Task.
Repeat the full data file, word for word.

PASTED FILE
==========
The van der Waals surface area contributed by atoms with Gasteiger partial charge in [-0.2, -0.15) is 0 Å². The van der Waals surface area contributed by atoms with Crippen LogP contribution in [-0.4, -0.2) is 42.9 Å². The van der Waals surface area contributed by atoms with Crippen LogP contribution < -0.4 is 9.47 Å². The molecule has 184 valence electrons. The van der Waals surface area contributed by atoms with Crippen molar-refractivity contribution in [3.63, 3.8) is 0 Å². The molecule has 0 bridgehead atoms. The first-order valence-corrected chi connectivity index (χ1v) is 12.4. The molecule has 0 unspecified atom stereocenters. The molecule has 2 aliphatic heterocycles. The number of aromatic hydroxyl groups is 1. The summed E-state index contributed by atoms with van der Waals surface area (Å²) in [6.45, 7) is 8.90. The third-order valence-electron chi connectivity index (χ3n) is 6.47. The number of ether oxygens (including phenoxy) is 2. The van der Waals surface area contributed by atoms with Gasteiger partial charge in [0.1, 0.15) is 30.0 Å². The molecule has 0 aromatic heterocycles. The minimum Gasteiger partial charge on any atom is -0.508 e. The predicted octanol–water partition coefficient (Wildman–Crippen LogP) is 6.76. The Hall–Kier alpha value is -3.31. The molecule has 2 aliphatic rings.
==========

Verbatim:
The van der Waals surface area contributed by atoms with Gasteiger partial charge in [-0.2, -0.15) is 0 Å². The van der Waals surface area contributed by atoms with Crippen LogP contribution in [-0.4, -0.2) is 42.9 Å². The van der Waals surface area contributed by atoms with Crippen LogP contribution < -0.4 is 9.47 Å². The molecule has 184 valence electrons. The van der Waals surface area contributed by atoms with Crippen molar-refractivity contribution in [3.63, 3.8) is 0 Å². The molecule has 0 bridgehead atoms. The first-order valence-corrected chi connectivity index (χ1v) is 12.4. The molecule has 0 unspecified atom stereocenters. The molecule has 2 aliphatic heterocycles. The number of aromatic hydroxyl groups is 1. The summed E-state index contributed by atoms with van der Waals surface area (Å²) in [6.45, 7) is 8.90. The third-order valence-electron chi connectivity index (χ3n) is 6.47. The number of ether oxygens (including phenoxy) is 2. The van der Waals surface area contributed by atoms with Gasteiger partial charge in [0.1, 0.15) is 30.0 Å². The molecule has 0 aromatic heterocycles. The minimum Gasteiger partial charge on any atom is -0.508 e. The predicted octanol–water partition coefficient (Wildman–Crippen LogP) is 6.76. The Hall–Kier alpha value is -3.31. The molecule has 2 aliphatic rings.